the Eastern Caribbean Center for processing.

It was discovered that the total number of cases
existing on file at JIB did not match total cases
at DHS. This was due at least in part to the ex-
istence of some cases where juveniles with first
offenses that were considered minor in nature
were placed on file at JIB, counseled and re-
leased into the care of family members but not
passed on to DHS for further processing.







PERSPECTIVES AND METHODOLOGY


Data gathering commenced at JIB in the
St Thomas-St John district and data were re-
corded for all cases on file for the years 1987 to
1997 inclusive. When all cases were recorded
from both JIB and DHS, the data-gathering in-
struments were edited manually, and numeric
codes were inserted in preparation for data en-
try. An Integrated Micro-computer Processing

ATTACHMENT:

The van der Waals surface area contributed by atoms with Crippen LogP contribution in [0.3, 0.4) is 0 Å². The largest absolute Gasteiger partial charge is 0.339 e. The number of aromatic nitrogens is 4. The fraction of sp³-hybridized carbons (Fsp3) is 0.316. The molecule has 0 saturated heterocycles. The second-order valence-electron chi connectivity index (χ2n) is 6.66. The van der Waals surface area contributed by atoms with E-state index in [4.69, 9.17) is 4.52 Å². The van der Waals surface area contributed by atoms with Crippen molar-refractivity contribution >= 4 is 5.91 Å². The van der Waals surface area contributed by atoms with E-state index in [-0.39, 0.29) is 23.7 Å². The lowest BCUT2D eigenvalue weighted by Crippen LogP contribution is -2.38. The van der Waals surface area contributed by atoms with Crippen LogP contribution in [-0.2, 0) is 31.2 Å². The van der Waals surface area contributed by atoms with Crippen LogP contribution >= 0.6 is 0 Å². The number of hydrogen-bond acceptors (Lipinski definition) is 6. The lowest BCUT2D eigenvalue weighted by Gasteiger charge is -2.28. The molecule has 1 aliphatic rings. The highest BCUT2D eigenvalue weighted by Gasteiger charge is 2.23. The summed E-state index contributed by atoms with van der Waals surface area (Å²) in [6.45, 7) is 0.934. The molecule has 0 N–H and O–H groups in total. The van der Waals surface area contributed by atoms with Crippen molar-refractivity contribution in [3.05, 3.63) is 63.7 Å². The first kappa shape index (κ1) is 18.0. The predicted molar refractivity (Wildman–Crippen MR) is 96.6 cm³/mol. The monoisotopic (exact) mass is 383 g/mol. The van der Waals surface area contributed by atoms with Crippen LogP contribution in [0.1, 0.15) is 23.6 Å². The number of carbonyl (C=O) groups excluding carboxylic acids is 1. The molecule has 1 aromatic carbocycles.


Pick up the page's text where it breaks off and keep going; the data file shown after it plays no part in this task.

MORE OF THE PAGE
Systems (IMPS) software program was used to
produce data dictionaries and data application
screens.

2.2.2 The Data Collection Instrument

Two data-collection instruments were devel-
oped: the Contact Card and Arrest Record and
the Department of Human Services Form to
meet the special requirements of data available
at JIB and DHS, respectively. Each instrument
sought to capture information on each juvenile
related to the first offense.

The Contact Card and Arrest Record consisted
of 10 items that required basic identification,
background, family information as well as ar-
rest data and offenses. Arrest data and offenses
included total number of offenses recorded
throughout the juvenile's contact with JIB, as
well as arrest date and offense, type of crime
and weapon used for up to six incidents:
namely, the first three and the last three of-
fenses.